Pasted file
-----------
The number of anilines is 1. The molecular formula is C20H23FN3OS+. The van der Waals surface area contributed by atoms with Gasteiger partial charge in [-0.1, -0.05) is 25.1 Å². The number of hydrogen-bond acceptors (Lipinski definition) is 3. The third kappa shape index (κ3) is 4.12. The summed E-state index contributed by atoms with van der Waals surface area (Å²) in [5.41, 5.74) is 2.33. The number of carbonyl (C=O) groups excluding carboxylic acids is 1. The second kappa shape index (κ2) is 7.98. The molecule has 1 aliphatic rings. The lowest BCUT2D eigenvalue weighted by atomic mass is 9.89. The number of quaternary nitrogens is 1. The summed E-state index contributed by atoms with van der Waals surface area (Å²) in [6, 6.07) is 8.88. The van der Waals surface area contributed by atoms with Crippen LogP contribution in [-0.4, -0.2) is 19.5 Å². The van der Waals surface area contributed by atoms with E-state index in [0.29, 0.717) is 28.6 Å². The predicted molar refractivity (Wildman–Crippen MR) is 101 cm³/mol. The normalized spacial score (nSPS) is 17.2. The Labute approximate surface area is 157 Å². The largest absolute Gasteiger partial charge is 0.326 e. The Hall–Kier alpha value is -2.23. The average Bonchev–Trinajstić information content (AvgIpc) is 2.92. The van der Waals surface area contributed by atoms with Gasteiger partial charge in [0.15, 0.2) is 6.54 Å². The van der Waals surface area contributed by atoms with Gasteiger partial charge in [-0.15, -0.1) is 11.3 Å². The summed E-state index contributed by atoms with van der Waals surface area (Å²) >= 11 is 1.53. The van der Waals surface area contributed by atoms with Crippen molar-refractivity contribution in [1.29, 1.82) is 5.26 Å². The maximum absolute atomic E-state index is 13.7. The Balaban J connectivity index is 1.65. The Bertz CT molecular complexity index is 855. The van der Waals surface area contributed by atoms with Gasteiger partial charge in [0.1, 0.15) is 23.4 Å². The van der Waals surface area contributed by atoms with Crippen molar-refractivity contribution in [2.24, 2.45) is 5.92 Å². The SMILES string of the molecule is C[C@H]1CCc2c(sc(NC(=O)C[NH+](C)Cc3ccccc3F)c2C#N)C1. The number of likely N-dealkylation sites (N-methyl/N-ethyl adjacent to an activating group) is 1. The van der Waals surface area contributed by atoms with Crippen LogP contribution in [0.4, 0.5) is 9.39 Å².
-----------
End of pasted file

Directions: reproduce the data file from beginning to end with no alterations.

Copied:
The number of anilines is 1. The molecular formula is C20H23FN3OS+. The van der Waals surface area contributed by atoms with Gasteiger partial charge in [-0.1, -0.05) is 25.1 Å². The number of hydrogen-bond acceptors (Lipinski definition) is 3. The third kappa shape index (κ3) is 4.12. The summed E-state index contributed by atoms with van der Waals surface area (Å²) in [5.41, 5.74) is 2.33. The number of carbonyl (C=O) groups excluding carboxylic acids is 1. The second kappa shape index (κ2) is 7.98. The molecule has 1 aliphatic rings. The lowest BCUT2D eigenvalue weighted by atomic mass is 9.89. The number of quaternary nitrogens is 1. The summed E-state index contributed by atoms with van der Waals surface area (Å²) in [6, 6.07) is 8.88. The van der Waals surface area contributed by atoms with Crippen LogP contribution in [-0.4, -0.2) is 19.5 Å². The van der Waals surface area contributed by atoms with E-state index in [0.29, 0.717) is 28.6 Å². The predicted molar refractivity (Wildman–Crippen MR) is 101 cm³/mol. The normalized spacial score (nSPS) is 17.2. The Labute approximate surface area is 157 Å². The largest absolute Gasteiger partial charge is 0.326 e. The Hall–Kier alpha value is -2.23. The average Bonchev–Trinajstić information content (AvgIpc) is 2.92. The van der Waals surface area contributed by atoms with Gasteiger partial charge in [0.15, 0.2) is 6.54 Å². The van der Waals surface area contributed by atoms with Gasteiger partial charge in [-0.15, -0.1) is 11.3 Å². The summed E-state index contributed by atoms with van der Waals surface area (Å²) >= 11 is 1.53. The van der Waals surface area contributed by atoms with Crippen molar-refractivity contribution in [1.29, 1.82) is 5.26 Å². The maximum absolute atomic E-state index is 13.7. The Balaban J connectivity index is 1.65. The Bertz CT molecular complexity index is 855. The van der Waals surface area contributed by atoms with Gasteiger partial charge in [0.1, 0.15) is 23.4 Å². The van der Waals surface area contributed by atoms with Crippen molar-refractivity contribution in [2.24, 2.45) is 5.92 Å². The SMILES string of the molecule is C[C@H]1CCc2c(sc(NC(=O)C[NH+](C)Cc3ccccc3F)c2C#N)C1. The number of likely N-dealkylation sites (N-methyl/N-ethyl adjacent to an activating group) is 1. The van der Waals surface area contributed by atoms with Crippen LogP contribution in [0.4, 0.5) is 9.39 Å².